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CT defense lawyerIn Connecticut, larceny, shoplifting, and standard theft are all charged as facets of the same crime, which can confuse and frighten some people. Punishment for these types of offenses usually has to do with the value of the item taken, as well as whether or not any force was used in taking it. Nonetheless, it can still be very intimidating to be accused of any theft crime, and having a Stamford theft lawyer on your side can make it easier to get through the process.

Theft Defined

Connecticut law groups multiple different theft-related crimes under the same statute, up to and including larceny, embezzlement, obtaining property by false pretenses, theft of services (for example, not paying your restaurant bill), shoplifting, conversion, and several others. While this may seem strange, the overarching rationale is that in most cases it matters very little what the crime is called, as long as the relevant criteria have been fulfilled - namely, that property is wrongfully taken, held, or withheld from its owner with the intent that the owner be permanently deprived.

It is within the same line of reasoning that the sentence for most theft crimes has to do with the monetary value of the item stolen. While it can seem unfair or inequitable that sentimental or personal value of a stolen item is not taken into account, it would be far too subjective to do that in court (in other words, an item will have different sentimental value to different people, making a just sentence too hard to create). There are six degrees of larceny charges in Connecticut, ranging from larceny in the sixth degree (punishable by a small fine and up to three months’ imprisonment) to first degree larceny, which is a Class B felony, punishable by imprisonment of up to 20 years, and a fine of up to $15,000.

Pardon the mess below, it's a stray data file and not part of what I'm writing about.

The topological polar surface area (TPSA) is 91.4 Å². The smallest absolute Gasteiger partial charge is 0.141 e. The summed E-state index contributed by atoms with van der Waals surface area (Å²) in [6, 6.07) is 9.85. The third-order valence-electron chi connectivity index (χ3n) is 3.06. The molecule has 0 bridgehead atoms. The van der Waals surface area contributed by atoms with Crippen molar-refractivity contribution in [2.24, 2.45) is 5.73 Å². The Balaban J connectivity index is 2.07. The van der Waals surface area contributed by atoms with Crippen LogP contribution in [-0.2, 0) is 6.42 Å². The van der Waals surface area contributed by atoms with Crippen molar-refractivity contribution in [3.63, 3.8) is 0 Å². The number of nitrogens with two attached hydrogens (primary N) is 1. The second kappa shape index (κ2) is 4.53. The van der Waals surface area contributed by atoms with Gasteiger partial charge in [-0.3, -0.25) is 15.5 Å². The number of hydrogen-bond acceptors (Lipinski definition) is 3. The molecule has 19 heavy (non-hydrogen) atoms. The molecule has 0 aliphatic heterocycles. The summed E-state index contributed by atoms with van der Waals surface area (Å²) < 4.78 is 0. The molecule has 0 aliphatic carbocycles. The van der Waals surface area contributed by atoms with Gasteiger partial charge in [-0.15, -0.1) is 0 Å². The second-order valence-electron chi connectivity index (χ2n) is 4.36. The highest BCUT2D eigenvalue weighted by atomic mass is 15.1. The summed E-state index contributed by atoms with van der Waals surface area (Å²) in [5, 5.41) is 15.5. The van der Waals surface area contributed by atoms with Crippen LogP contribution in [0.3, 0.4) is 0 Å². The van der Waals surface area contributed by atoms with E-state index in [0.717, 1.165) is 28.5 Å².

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Posted on in Theft and Property Crimes

CT defense lawyerIn July 2018, Stamford police received reports of two stolen cars in the Ridges neighborhood (the calls were two hours apart). Police apprehended the suspect driving the second car and charged him with reckless driving, driving without a license, and first-degree larceny, among other offenses.

What Is Larceny?

Larceny is a type of property crime. Under Connecticut law, a person commits larceny when “he wrongfully takes, obtains or withholds” property from its owner. The accused must have “intent to deprive another of property or to appropriate the same to himself or a third person.”

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Connecticut defense attorneyA shoplifting charge in Connecticut is a serious matter, whether levied in the holiday season or any other time of year. Depending on the value of the goods in question, penalties may be far more severe than a run-in with mall security or expulsion from a shopping center. Jail time, fines, and reputational damage capable of limiting one’s educational and vocational future are at stake. With so much on the line, a legal defense mounted by an experienced Fairfield County criminal defense attorney is an absolute must.

Shoplifting Is Larceny